The story of the bloc vote began 10 years ago, when a number of Muslim- and Arab-Americans and their supporters decided to make elections more effective for their community. The idea was that all members of the community would work together to ensure that they did not cancel out each other's votes every four years.
The idea was first broached at a convention attended by representatives of all the other Muslim- and Arab-American organizations. It did not seem too complicated at first-but the devil was in the details.
At another conference not long afterward, members of the same groups held a private organizational meeting. They agreed to invite members of the Democratic and Republican parties to exploratory meetings, with the hopes of determining for whom Muslim-- Americans might eventually vote in 1996.
After listening to the concerns of the two parties, it seemed that the Republicans were more receptive to what Muslim Americans had to offer than were the Democrats. It was clear that the Democrats were more concerned about alienating the Jewish vote than garnering any Arab or Muslim support.
When the discussions were concluded, the problem emerged that many of the Arab- and Muslim-Americans were predisposed to be Republicans or Democrats first, Arab- or Muslim-Americans second. The bloc vote quickly foundered over those realities. Although it appeared briefly that the Muslim-and Arab-- Americans wanted to meet in Chicago to endorse the Republicans, at the last minute at least two of the major Arab-American groups backed out. An endorsement, therefore, was never made, and once again Republican and Democratic Arab- and Muslim-Americans simply canceled out each other's votes.
Four years later, it was clear to all Muslim-- Americans concerned about making their voices heard that there had to be some ground rules. Happily, by this time some of the smaller Muslim groups had amalgamated, so that the number was no longer quite so unwieldy as four years earlier. An umbrella group, the American Muslim Political Coordinating Council (AMPCC-PAC), was formed to represent every Muslim American organization.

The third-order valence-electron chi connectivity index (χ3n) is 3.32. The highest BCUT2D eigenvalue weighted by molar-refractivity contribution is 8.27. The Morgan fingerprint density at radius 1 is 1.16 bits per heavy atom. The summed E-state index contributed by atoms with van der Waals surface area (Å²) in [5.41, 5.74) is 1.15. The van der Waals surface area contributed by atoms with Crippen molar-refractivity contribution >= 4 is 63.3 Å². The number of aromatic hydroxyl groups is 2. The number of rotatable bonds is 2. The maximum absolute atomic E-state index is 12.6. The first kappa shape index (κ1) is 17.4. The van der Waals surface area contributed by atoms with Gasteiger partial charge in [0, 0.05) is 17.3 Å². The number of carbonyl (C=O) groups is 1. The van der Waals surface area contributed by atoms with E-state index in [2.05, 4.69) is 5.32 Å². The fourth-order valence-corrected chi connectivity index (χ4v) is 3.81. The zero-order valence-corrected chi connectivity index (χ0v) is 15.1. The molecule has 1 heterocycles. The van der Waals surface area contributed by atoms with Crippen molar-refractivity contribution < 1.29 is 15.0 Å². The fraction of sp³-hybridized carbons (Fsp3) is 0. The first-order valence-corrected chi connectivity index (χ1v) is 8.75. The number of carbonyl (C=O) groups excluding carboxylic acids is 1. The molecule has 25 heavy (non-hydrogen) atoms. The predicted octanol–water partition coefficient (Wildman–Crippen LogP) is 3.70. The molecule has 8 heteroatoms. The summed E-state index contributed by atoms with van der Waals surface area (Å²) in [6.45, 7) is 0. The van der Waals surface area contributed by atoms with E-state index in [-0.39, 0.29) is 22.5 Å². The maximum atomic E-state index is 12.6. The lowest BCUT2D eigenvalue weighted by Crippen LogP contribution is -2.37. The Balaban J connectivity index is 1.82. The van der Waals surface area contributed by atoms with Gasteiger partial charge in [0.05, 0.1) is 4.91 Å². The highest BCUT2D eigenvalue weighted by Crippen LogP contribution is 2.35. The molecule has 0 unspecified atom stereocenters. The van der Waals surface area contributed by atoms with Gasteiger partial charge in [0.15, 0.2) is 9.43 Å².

After everyone had their say, it was agreed that a very small number of Muslim Americans-the AMPCC leaders-would select which party would get the entire community's vote. This time, something happened to make the decision even simpler: national Democratic Party candidates would not even participate in the discussions, because they did not believe the Muslim-American groups would be able to implement the bloc vote in the 2000 elections.
The decision, therefore, was simple. Because only the Republicans made informal promises to take Muslim-and Arab-American concerns into policy considerations, Muslim Americans, and many Arab Americans, went Republican.
The result was astonishing: in the extraordinarily tight 2000 election, the bitterly contested vote finally went to the Republicans. In short, the bloc vote made the difference between George W. Bush's election and Al Gore's defeat.
One cannot say for sure how many people actually followed through with the bloc vote, but it was very apparent that, in Florida, a great number of Muslim- and Arab-American voters took the bloc vote seriously, and decisively influenced the election. Obviously, some Democrats now realize that if they had understood the strategic importance of the Muslim-American community, they might not have discounted its vote.
In the subsequent two years, many Arab-- and Muslim-Americans have been deeply disillusioned with Bush's foreign policy decisions, which seem regularly to tilt toward Ariel Sharon's viewpoint rather than that of Palestinians and their American supporters. They also are appalled that, despite his campaign assurances, the Bush administration has made extensive use of profiling and secret evidence in the wake of 9/11. …